"In the first comprehensive history of American manhood, E. Anthony Rotundo sweeps away the groundless assumptions and myths that inform the current fascination with men’s lives. Opposing the views of"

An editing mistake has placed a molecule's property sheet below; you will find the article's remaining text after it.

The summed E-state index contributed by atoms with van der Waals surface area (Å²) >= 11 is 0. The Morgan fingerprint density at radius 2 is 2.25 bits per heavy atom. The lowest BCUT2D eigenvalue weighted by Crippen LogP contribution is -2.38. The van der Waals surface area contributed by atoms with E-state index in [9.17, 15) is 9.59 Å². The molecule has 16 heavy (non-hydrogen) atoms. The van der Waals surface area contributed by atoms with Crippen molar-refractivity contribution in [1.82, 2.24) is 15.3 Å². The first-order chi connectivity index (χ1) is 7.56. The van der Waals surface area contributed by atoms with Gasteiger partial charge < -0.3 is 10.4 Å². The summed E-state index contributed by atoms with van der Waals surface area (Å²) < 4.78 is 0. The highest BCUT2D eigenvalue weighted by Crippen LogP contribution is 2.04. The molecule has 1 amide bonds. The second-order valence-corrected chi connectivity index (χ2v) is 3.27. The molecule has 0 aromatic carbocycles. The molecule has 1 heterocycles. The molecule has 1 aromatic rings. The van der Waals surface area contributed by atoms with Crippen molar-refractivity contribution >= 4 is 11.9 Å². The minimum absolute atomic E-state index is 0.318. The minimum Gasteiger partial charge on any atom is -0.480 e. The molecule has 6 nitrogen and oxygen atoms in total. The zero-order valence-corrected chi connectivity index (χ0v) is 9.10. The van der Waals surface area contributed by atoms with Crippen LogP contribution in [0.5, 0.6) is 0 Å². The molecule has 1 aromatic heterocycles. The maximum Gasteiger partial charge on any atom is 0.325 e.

Although the title exaggerates the scope of his study of white, middle-class Northern men in the 19th century, Rotundo here offers a nuanced and intriguing approach to a new topic in gender history. A history teacher at Phillips Academy in Massachusetts, he draws on sources including diaries, autobiographies and the work of early social scientists. At the beginning of the 19th century, he demonstrates, the concept of manhood was affected by the shift of emphasis from community to individual; by new expectations of motherhood; and by the emergence of a distinct ``boy culture.'' Current masculine identity, Rotundo contends, has its roots in standards of action and vigor that date to the late 19th century, the same period that saw the classification of men into either ``tough and strong'' or ``tender-minded.'' In an epilogue, Rotundo suggests that contemporary ideals of manhood--from the ``existential hero'' to the ``spiritual warrior''--signify a ``turning away from women'' and proposes instead that men learn to balance their individualism with a renewed sense of connection. (Apr.)